Banks, insurers and pension funds must work together to prevent the extinction of animals and crops due to environmental pollution. Frank Elderson, director of supervision at the Nederlandsche Bank and candidate for a top position at European Central Bank (ECB) on behalf of the Netherlands.
Today, Elderson gave the Academy lecture of the Planning Bureau for the Environment. He warns against billions of losses in financial institutions if, for example, investments in the food sector are lost due to the disappearance of insects and crops.
“ Our climate and biodiversity are under great pressure and that leads to big risks that our financial system is not immune to,” said Elderson. The Dutch financial sector has a total of EUR 510 billion in loans and investments to companies that are at high or very high risk if certain ecosystems disappear due to, for example, the misuse of pesticides.
Three quarters of the food crops depend to a greater or lesser extent on pollination by birds and bees. If they go away, a large part of the food production is at risk, according to Elderson. Indirect consequences for the textile industry, for example, have not even been taken into account.
Elderson is also chairman of the organisation of 75 central banks that focuses on identifying the risks of climate change and biodiversity for financial institutions. Because of this work, he will almost certainly soon be appointed to the Executive Board of the ECB.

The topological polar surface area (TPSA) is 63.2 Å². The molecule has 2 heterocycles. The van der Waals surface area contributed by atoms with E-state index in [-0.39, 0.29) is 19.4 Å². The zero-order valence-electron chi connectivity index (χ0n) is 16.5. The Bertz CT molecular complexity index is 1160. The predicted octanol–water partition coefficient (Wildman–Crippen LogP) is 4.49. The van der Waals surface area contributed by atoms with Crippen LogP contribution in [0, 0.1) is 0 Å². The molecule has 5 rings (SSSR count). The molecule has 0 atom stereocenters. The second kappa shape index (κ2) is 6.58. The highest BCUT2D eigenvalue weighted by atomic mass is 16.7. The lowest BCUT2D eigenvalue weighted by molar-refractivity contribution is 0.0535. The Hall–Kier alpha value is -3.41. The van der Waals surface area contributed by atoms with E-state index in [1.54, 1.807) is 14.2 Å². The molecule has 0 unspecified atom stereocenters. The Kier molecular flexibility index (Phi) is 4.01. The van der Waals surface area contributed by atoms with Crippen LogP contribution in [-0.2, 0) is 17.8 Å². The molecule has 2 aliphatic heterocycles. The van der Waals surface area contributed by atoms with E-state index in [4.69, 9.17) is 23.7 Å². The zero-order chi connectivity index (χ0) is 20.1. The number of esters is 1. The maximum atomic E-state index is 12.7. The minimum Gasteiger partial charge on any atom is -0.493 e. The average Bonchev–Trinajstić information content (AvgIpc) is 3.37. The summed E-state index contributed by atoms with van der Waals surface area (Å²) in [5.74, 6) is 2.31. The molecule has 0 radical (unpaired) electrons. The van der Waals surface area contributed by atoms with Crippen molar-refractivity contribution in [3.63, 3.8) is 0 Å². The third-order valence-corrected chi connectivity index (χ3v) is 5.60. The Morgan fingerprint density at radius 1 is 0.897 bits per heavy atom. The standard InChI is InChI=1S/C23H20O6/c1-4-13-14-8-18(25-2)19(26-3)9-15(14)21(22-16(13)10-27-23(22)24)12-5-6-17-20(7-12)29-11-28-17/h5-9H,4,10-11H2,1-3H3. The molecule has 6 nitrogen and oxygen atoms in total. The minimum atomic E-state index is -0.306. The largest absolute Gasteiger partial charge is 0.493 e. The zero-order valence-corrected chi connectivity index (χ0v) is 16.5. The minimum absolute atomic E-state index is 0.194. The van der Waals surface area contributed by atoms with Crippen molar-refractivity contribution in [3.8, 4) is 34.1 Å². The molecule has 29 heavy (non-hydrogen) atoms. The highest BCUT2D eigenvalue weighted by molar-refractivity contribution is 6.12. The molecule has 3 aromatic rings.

Elderson today called on banks, insurers and pension funds to make a similar deal as they did before in the climate agreement: “I challenge them to be the first in the world to make a biodiversity commitment and report on it annually.”
Rabobank Director of Sustainability Bas Rüter responded positively to the proposal, but pointed out that the degradation of biodiversity is much more difficult to identify than CO2 emissions. There are currently about eight different measurement methods without agreement on the correct one.
Elderson calls on financial institutions not to wait for this: “We can turn the tide yet, but we do not have the luxury to delay any longer. It is time to look around us and high time to abandon our destructive habits.”
Economy of the future
According to Elderson, governments should use the billions that are freed up for the recovery of the economy after the coronacrisis for greening. “There is a giga amount of money available to restore the economy, but the big danger is that we are rebuilding an economy that is increasingly damaging biodiversity. We need to build the economy of the future that is digital and sustainable, this is our chance to achieve that.”
Next year, Kunming will have a top of world leaders in China on combating the degradation of ecosystems and natural destruction. The aim is to conclude a convention in China on the protection of biodiversity worldwide, similar to the Paris International Climate Agreement.